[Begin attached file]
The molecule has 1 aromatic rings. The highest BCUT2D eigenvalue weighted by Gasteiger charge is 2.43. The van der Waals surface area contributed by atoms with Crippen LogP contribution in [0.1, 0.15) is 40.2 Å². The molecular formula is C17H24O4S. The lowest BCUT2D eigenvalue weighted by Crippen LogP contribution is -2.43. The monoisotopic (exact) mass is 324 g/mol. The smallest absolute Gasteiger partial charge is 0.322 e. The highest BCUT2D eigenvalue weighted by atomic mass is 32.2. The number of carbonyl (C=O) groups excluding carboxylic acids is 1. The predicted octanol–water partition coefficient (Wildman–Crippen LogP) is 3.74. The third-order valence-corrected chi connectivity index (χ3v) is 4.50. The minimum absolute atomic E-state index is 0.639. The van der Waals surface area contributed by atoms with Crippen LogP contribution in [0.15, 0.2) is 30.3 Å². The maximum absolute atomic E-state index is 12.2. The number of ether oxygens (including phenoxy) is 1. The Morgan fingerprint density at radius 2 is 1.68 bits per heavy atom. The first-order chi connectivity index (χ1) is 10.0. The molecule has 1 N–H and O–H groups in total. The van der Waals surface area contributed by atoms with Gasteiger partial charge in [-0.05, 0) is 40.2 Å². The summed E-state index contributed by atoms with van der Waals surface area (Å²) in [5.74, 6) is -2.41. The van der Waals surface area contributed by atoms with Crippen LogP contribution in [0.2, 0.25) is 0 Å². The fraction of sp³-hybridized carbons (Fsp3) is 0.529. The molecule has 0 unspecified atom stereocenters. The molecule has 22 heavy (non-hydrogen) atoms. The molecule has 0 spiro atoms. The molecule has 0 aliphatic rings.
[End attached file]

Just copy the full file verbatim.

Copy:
The molecule has 1 aromatic rings. The highest BCUT2D eigenvalue weighted by Gasteiger charge is 2.43. The van der Waals surface area contributed by atoms with Crippen LogP contribution in [0.1, 0.15) is 40.2 Å². The molecular formula is C17H24O4S. The lowest BCUT2D eigenvalue weighted by Crippen LogP contribution is -2.43. The monoisotopic (exact) mass is 324 g/mol. The smallest absolute Gasteiger partial charge is 0.322 e. The highest BCUT2D eigenvalue weighted by atomic mass is 32.2. The number of carbonyl (C=O) groups excluding carboxylic acids is 1. The predicted octanol–water partition coefficient (Wildman–Crippen LogP) is 3.74. The third-order valence-corrected chi connectivity index (χ3v) is 4.50. The minimum absolute atomic E-state index is 0.639. The van der Waals surface area contributed by atoms with Crippen LogP contribution in [0.15, 0.2) is 30.3 Å². The maximum absolute atomic E-state index is 12.2. The number of ether oxygens (including phenoxy) is 1. The Morgan fingerprint density at radius 2 is 1.68 bits per heavy atom. The first-order chi connectivity index (χ1) is 10.0. The molecule has 1 N–H and O–H groups in total. The van der Waals surface area contributed by atoms with Gasteiger partial charge in [-0.05, 0) is 40.2 Å². The summed E-state index contributed by atoms with van der Waals surface area (Å²) in [5.74, 6) is -2.41. The van der Waals surface area contributed by atoms with Crippen LogP contribution in [0.2, 0.25) is 0 Å². The fraction of sp³-hybridized carbons (Fsp3) is 0.529. The molecule has 0 unspecified atom stereocenters. The molecule has 22 heavy (non-hydrogen) atoms. The molecule has 0 spiro atoms. The molecule has 0 aliphatic rings.